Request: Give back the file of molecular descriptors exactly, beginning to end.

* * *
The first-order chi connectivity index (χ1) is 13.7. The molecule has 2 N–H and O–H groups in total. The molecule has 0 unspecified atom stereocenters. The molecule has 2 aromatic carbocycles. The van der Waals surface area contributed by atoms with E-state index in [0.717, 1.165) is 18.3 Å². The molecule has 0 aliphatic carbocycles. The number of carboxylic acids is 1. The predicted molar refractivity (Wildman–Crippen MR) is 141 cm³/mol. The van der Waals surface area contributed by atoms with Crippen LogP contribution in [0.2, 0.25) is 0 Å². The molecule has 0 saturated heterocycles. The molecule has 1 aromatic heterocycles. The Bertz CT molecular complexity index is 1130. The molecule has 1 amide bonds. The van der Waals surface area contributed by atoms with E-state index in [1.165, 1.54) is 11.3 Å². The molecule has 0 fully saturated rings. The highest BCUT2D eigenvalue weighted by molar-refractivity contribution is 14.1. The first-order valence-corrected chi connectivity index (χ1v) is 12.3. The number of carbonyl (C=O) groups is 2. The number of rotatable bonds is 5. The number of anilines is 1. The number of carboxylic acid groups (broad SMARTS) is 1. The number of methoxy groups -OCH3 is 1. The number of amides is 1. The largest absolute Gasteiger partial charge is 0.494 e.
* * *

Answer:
The first-order chi connectivity index (χ1) is 13.7. The molecule has 2 N–H and O–H groups in total. The molecule has 0 unspecified atom stereocenters. The molecule has 2 aromatic carbocycles. The van der Waals surface area contributed by atoms with E-state index in [0.717, 1.165) is 18.3 Å². The molecule has 0 aliphatic carbocycles. The number of carboxylic acids is 1. The predicted molar refractivity (Wildman–Crippen MR) is 141 cm³/mol. The van der Waals surface area contributed by atoms with Crippen LogP contribution in [0.2, 0.25) is 0 Å². The molecule has 0 saturated heterocycles. The molecule has 1 aromatic heterocycles. The Bertz CT molecular complexity index is 1130. The molecule has 1 amide bonds. The van der Waals surface area contributed by atoms with E-state index in [1.165, 1.54) is 11.3 Å². The molecule has 0 fully saturated rings. The highest BCUT2D eigenvalue weighted by molar-refractivity contribution is 14.1. The first-order valence-corrected chi connectivity index (χ1v) is 12.3. The number of carbonyl (C=O) groups is 2. The number of rotatable bonds is 5. The number of anilines is 1. The number of carboxylic acid groups (broad SMARTS) is 1. The number of methoxy groups -OCH3 is 1. The number of amides is 1. The largest absolute Gasteiger partial charge is 0.494 e.